Equip for Equality Files Third Lawsuit Against Chicago Police Department for Discrimination Against Officers with Ambulatory Disabilities
Officer Who Needs Cane Banned from Limited Duty Job
CHICAGO (February 21, 2002) - In its third federal lawsuit filed today against the Chicago Police Department on behalf of a police officer with a mobility impairment who must use an assistive device, Equip for Equality continues its fight to eliminate Department policy that bars such officers from serving in a limited duty capacity. The lawsuit asserts that the Department is in violation of the Federal Rehabilitation Act for adhering to a clearly discriminatory policy, which states that officers on limited duty must be able to "maintain an independent and stable gait without the assistance of external ambulatory supporting devices."
Judith Kelley is an 11-year veteran of the force, who worked at a limited-duty desk job for six years following removal of a brain tumor that left her with some paralysis of her left side and a limp. In December 2000, she was forced to undergo a Department evaluation and then take medical leave when the evaluator determined that she should use a cane to assist her in walking stably. The Department has denied her request to return to work in her former limited duty position, which involves thinking, talking and using a computer - all of which are accomplished from a sitting position and have nothing do to with using a cane. Instead, she was told that she must go on disability or be terminated when her leave expires March 6.
Kelley's attorney is Karen I. Ward, Equip for Equality's Senior Counsel, who says, "The Chicago Police Department's policy is nonsensical. It is obvious that, as an experienced officer, Judith can perform a variety of useful jobs and remain an asset to the Department. We do not intend to end this fight until we succeed in changing the policy permanently so that the rights of people with disabilities are assured."
Kelley is grateful that Equip for Equality agreed to add her case to its fight for equal rights in the Chicago Police Department. She says, "I can work, I want to work and it has been a waste of taxpayers money for nearly a year that I have not been permitted to work."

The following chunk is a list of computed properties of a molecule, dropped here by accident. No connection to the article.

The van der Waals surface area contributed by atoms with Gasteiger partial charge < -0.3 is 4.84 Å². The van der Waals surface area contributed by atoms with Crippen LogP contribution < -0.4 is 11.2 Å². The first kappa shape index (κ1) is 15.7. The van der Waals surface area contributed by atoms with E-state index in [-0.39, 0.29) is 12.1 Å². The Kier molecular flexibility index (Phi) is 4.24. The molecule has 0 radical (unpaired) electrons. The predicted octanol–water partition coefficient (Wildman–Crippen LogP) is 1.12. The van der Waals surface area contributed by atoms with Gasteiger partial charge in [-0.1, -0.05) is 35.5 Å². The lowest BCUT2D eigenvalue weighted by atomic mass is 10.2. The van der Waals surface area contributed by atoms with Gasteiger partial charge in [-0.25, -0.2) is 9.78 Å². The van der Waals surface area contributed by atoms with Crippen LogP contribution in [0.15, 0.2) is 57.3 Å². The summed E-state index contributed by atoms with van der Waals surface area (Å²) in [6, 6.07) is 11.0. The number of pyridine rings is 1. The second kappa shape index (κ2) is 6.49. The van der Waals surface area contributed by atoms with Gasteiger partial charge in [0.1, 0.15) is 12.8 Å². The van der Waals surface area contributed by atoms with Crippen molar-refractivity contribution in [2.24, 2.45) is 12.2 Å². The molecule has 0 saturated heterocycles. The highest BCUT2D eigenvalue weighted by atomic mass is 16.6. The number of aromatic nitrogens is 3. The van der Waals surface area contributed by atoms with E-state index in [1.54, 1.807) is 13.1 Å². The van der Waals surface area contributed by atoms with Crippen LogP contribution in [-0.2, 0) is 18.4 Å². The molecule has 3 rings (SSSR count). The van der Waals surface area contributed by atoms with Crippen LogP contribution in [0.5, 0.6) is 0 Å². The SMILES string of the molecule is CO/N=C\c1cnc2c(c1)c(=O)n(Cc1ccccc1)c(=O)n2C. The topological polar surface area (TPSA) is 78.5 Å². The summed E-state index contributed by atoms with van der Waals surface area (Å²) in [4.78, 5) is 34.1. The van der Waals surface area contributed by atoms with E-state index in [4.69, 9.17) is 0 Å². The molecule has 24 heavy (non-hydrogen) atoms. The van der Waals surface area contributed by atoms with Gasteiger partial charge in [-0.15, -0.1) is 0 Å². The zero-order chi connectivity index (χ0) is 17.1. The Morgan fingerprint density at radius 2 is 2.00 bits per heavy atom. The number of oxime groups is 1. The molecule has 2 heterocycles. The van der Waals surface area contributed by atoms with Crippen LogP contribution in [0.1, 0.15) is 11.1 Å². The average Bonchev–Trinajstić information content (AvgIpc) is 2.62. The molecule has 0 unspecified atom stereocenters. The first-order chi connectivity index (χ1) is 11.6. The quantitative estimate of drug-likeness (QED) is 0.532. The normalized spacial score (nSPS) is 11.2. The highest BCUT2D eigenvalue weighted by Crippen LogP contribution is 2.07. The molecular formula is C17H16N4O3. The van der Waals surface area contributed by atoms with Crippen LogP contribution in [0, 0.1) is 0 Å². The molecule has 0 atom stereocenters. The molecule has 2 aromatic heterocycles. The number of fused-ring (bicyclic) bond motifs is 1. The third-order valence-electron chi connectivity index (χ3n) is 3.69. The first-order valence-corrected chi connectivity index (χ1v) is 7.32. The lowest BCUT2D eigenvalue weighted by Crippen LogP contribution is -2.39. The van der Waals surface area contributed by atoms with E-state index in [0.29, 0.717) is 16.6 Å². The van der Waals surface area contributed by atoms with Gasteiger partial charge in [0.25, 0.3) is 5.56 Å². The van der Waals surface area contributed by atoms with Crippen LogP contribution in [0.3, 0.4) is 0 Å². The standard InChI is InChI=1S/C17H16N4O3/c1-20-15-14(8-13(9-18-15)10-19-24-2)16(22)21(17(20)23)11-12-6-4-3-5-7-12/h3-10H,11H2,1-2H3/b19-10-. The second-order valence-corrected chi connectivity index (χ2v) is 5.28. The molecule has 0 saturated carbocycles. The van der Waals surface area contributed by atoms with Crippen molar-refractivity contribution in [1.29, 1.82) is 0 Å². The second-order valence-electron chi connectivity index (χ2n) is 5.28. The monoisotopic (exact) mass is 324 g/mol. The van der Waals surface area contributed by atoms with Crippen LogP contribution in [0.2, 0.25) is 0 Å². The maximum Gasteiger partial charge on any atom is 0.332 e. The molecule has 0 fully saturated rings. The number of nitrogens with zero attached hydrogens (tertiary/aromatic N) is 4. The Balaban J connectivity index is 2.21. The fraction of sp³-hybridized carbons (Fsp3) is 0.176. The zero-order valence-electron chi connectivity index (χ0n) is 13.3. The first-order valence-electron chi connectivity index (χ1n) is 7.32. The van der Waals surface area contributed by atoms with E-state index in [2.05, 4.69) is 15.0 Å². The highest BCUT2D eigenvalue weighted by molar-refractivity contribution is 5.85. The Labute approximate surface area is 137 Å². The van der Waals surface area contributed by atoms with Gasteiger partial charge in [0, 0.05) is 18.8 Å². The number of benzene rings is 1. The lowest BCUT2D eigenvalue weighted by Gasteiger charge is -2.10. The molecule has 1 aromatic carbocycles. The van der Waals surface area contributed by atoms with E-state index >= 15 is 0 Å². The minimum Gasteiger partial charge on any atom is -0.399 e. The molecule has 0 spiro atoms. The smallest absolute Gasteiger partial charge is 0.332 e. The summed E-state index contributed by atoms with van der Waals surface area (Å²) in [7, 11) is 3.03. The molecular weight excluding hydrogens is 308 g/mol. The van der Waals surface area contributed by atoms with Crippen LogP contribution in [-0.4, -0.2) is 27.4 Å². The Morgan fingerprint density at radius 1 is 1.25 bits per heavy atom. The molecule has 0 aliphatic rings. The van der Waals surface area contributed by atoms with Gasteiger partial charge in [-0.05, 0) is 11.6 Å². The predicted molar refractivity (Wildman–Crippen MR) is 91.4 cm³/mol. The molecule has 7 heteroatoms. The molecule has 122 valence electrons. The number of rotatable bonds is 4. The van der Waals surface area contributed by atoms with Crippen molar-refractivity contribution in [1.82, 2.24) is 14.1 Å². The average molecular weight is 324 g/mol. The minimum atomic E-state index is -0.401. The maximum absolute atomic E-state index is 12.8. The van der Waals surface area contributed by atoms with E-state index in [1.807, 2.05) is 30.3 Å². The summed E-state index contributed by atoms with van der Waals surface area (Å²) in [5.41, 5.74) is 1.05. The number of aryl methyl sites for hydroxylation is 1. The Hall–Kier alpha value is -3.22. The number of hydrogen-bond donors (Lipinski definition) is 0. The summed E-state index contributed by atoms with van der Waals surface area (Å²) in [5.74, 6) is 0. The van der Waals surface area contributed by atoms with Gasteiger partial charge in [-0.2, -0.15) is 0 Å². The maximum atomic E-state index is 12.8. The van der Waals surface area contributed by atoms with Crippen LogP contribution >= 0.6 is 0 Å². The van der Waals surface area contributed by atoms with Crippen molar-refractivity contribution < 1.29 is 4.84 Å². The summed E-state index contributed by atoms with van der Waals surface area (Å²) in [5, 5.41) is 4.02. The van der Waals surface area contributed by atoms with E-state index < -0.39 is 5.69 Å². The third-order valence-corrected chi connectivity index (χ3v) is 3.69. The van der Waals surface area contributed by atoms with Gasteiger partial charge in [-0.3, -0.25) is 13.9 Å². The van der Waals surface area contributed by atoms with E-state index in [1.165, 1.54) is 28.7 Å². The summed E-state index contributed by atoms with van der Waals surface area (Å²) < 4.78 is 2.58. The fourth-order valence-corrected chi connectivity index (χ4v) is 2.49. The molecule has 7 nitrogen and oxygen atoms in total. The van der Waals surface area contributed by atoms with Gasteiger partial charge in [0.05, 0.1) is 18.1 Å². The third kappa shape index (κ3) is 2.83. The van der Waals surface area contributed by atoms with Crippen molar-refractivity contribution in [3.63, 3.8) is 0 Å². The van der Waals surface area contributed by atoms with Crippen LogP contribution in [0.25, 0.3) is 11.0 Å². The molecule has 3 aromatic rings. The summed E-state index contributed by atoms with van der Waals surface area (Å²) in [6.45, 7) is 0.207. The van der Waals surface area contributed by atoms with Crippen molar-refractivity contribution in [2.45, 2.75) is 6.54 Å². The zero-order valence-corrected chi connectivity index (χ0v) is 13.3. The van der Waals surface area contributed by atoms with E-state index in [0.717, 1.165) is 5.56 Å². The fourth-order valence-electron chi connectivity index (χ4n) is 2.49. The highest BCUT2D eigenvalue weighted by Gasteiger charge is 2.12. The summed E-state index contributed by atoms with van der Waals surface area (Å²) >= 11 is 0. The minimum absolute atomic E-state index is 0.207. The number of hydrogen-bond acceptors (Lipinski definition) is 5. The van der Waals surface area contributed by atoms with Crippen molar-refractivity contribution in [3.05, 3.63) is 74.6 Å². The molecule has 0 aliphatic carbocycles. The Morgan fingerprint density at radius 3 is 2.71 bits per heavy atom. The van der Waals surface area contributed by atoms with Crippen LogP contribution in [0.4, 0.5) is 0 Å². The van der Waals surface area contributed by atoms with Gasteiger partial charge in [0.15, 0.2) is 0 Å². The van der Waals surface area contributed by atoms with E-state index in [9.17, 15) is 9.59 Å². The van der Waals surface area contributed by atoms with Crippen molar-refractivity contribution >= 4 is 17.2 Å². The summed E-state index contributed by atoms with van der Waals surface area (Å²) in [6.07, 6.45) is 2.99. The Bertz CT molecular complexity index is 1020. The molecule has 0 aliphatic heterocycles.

Equip for Equality's history in trying to bring about a permanent change in the Department's policy banning assistive devices began with Richard B. Clark v. City of Chicago. The case was ongoing at the same time Kelley was required to take medical leave. Clark, who became a police officer in 1986, had to use a wheelchair for mobility after an off-duty accident in 1991. His request for a reasonable accommodation to return to work in a limited-duty position was rejected. The case settled on the eve of trial in June 2001 with a $337,500 settlement and a promotion but did not result in the desired policy change.
In Joseph C. Cataldo v. City of Chicago filed by Equip for Equality in October 2001, Cataldo, a 7-year Department veteran, was also denied a limited duty position because he had to use a wheelchair following treatment for cancer. Federal Judge Wayne Andersen issued a temporary restraining order barring the Department from using the challenged regulation against Cataldo. That case is still pending.
"Hundred of officers serve on limited duty in the Chicago Police Department, some for years, with a variety of limitations including heart disease and artificial hips and knees," says Barry C. Taylor, Equip for Equality's Legal Advocacy Director. "These officers are temporarily or indefinitely unable to serve on full duty. But officers who must use wheelchairs, canes, crutches or other assistive devices for ambulation are banned from the workplace. There is no justice in this policy and we are committed to its elimination."
The mission of Equip for Equality is to advance the human and civil rights of people with disabilities in Illinois. It is the only comprehensive statewide advocacy organization providing self-advocacy assistance, legal services, disability rights education, public policy advocacy and abuse investigations. As the private, not-for-profit entity designated by the Governor to administer the federal Protection and Advocacy System, Equip for Equality has broad statutory power to safeguard the rights of people with physical and mental disabilities, including developmental disabilities and mental illnesses.
For more information contact Barry Taylor or Karen Ward at 312/341-0022 or TTY 800/610-2779.